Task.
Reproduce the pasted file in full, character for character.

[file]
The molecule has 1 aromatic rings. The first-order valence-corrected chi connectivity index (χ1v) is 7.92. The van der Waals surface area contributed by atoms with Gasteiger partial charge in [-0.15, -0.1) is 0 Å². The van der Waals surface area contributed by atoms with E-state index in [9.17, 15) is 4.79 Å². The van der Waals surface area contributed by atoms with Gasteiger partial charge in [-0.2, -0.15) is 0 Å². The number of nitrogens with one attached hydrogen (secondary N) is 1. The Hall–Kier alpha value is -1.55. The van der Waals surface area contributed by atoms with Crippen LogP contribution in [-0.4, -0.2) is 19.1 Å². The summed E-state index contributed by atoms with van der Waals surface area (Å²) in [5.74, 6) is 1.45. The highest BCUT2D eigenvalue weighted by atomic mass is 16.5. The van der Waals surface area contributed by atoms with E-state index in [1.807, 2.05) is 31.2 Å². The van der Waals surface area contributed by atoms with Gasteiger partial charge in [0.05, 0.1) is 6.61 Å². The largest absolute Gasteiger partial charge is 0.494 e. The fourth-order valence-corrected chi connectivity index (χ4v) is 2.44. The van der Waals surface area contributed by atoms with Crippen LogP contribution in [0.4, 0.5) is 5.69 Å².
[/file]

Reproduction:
The molecule has 1 aromatic rings. The first-order valence-corrected chi connectivity index (χ1v) is 7.92. The van der Waals surface area contributed by atoms with Gasteiger partial charge in [-0.15, -0.1) is 0 Å². The van der Waals surface area contributed by atoms with E-state index in [9.17, 15) is 4.79 Å². The van der Waals surface area contributed by atoms with Gasteiger partial charge in [-0.2, -0.15) is 0 Å². The number of nitrogens with one attached hydrogen (secondary N) is 1. The Hall–Kier alpha value is -1.55. The van der Waals surface area contributed by atoms with Crippen LogP contribution in [-0.4, -0.2) is 19.1 Å². The summed E-state index contributed by atoms with van der Waals surface area (Å²) in [5.74, 6) is 1.45. The highest BCUT2D eigenvalue weighted by atomic mass is 16.5. The van der Waals surface area contributed by atoms with E-state index in [1.807, 2.05) is 31.2 Å². The van der Waals surface area contributed by atoms with Gasteiger partial charge in [0.05, 0.1) is 6.61 Å². The largest absolute Gasteiger partial charge is 0.494 e. The fourth-order valence-corrected chi connectivity index (χ4v) is 2.44. The van der Waals surface area contributed by atoms with Crippen LogP contribution in [0.4, 0.5) is 5.69 Å².